We are thrilled to announce that our design of the Millipore lobby renovation in Boston has received an Award of Merit from the Illuminating Engineering Society (IES). The award recognizes projects for their ingenuity and originality, as well as their contributions to the lighting design industry.
More about the Millipore lobby renovation.
As a part of a branding and image transformation, this international life-science client sought to create a feature lobby gallery to welcome, engage, and educate visitors who enter the headquarters. The design has become the basis for six more of the company’s lobbies — expanding and empowering the client’s fresh new brand.
The glowing, backlit walls of the company’s renovated space — carefully tuned to be in balance with the sun-filled lobby volume — become an immersive experience of technology and light, attracting attention and pulling visitors into a waiting area where lighting cues from the retail and museum industries help tell a story of innovation.
A stretched translucent membrane — backlit with dimmable LED panels — creates the walls of the display space, with meticulously detailed edge-lit vitrines floating within showcasing the company’s latest innovations. Large-format LED screens complete the visual parti and display video imagery that reinforces the company’s new brand of storytelling.
The design charge of creating a perfectly even, luminous backdrop for the product displays while working around the hidden structural elements complicated the lighting approach. Infilling the gaps between cases with dimmable LED strips and painstakingly tuning the color temperatures and outputs of the different products made the challenging situation a comfortable, glare-free, glowing canvas to set off the didactic displays.
Each display cleverly employs a series of efficient and easy-to-maintain edge-lighting elements, which highlight the objects inside. Hidden door hardware allows the featured products to be frequently rotated, so a lighting solution that could accommodate the variety of product shapes, sizes, and materials was critical.
A fully-coordinated lighting control system utilizing dimming modules and timeclock functionality ensures the already low-wattage LED sources operate using as little energy as possible. Key lighting equipment is located in easy-to-access cavities for long-term maintenance.
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Our Open Hand Studio hosted their fifth annual Meet & Match event in our brand new Boston office last week. With the Boston Society of Architects Foundation as our partners, we opened our doors to our new neighborhood and hosted a night of celebrating community-based design in Boston. The event was a wonderful success, bringing over 70 designers and community group leaders together for a one-of-a-kind opportunity: to share public interest design project ideas and meet with potential new partners in order to realize those concepts. I feel very thankful we were able to connect with and contribute to our Boston community in this way!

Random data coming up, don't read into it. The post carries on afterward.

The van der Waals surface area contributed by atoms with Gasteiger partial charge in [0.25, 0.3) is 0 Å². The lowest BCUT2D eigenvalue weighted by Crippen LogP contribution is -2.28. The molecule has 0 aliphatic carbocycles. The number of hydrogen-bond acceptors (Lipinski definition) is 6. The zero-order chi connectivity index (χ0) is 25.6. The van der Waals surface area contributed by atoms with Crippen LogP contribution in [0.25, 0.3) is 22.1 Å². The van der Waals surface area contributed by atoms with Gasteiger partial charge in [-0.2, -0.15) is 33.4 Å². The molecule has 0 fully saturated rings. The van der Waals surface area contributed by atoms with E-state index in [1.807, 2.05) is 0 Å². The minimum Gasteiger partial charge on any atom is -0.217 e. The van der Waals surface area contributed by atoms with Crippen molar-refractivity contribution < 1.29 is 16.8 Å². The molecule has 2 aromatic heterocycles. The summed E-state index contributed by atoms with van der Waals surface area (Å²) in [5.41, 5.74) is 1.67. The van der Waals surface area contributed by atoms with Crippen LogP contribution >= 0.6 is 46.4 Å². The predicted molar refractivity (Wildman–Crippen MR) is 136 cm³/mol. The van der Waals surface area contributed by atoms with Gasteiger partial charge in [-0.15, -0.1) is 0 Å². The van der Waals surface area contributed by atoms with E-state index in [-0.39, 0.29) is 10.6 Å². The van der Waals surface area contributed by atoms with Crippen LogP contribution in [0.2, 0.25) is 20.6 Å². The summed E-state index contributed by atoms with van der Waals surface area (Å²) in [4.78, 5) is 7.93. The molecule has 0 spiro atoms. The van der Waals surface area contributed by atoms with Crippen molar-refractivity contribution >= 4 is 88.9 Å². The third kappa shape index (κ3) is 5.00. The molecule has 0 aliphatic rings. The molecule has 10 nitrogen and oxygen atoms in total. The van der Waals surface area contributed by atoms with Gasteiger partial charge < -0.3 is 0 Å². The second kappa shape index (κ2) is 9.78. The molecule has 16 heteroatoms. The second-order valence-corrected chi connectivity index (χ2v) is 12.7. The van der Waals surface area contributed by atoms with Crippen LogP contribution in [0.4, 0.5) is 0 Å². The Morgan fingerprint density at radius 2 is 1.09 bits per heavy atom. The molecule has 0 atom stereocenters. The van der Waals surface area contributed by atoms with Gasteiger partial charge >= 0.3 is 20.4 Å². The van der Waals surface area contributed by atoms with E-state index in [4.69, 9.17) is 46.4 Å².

Attendees heard from two kickoff speakers: Mike Davis from the Boston Society of Architects and Rashmi Ramaswamy from SHED Studio. Rashmi had an amazing story to share about her connection back to the first ever Meet & Match held in Chicago of 2010 with Open Hand founders Ashley Marsh and John Syvertsen.
The evening was focused on creating networks between non-profits with design needs and designers who provide pro-bono or reduced fee services. Through color-coded stickers, festive balloons, and “pre-match matrices,” attendees could make connections that fit their needs or matched with the services they could provide. Many successful connections were made – since the event we have received numerous notes of thanks and news of fruitful contacts which we hope will yield positive change in our community. At one point in the evening we also heard an inspiring Boston success story by Gretchen Schneider from the Community Design Resource Center. She spoke about the Woolson Street Community Garden project, which brought a neighborhood with a history of tragic violence together to transform a vacant lot into a highly utilized community park. This project helped to revitalize an underserved neighborhood by creating a safe space for residents to reflect, heal, and enjoy – giving poignant meaning to “pro-bono” (def: for the public good) design!
There was a solid showing of CannonDesigners at the Meet & Match —many of whom were instrumental in making the event a success. Special thanks to the wonderful volunteers/coordinators from the Boston office (Jeneile, Laura, Jayn, Aimee, Christine, Anne, John, Lynne, Carlos, Timothy, Tiera, Andy, Brian, Amanda, and Chad), to our out of towners/leadership support (Danielle, Greg, Chris, Jamie, Paul and Kevin), and a big shout-out to Tom, who provided us with masterful graphic design style. Other members from the Boston design community in attendance included Increment Studio, ARC, Bergmeyer, Perkins + Will, COG Design, APP/Lab, and the Boston Design Museum, and members of community organizations included FamilyAid Boston, Three Squares New England, Livable Streets, Metropolitan Waterworks Museum, the Public Conversations Project, the Cambridge Historical Society, and many more.
Open Hand Studio Meet & Match events have established a proven model for bringing design professionals and community group leaders together through an inviting and fun environment. We were so thankful that we were able to be catalysts for positive community change through this year’s Meet & Match!
Learn more about Open Hand Studio >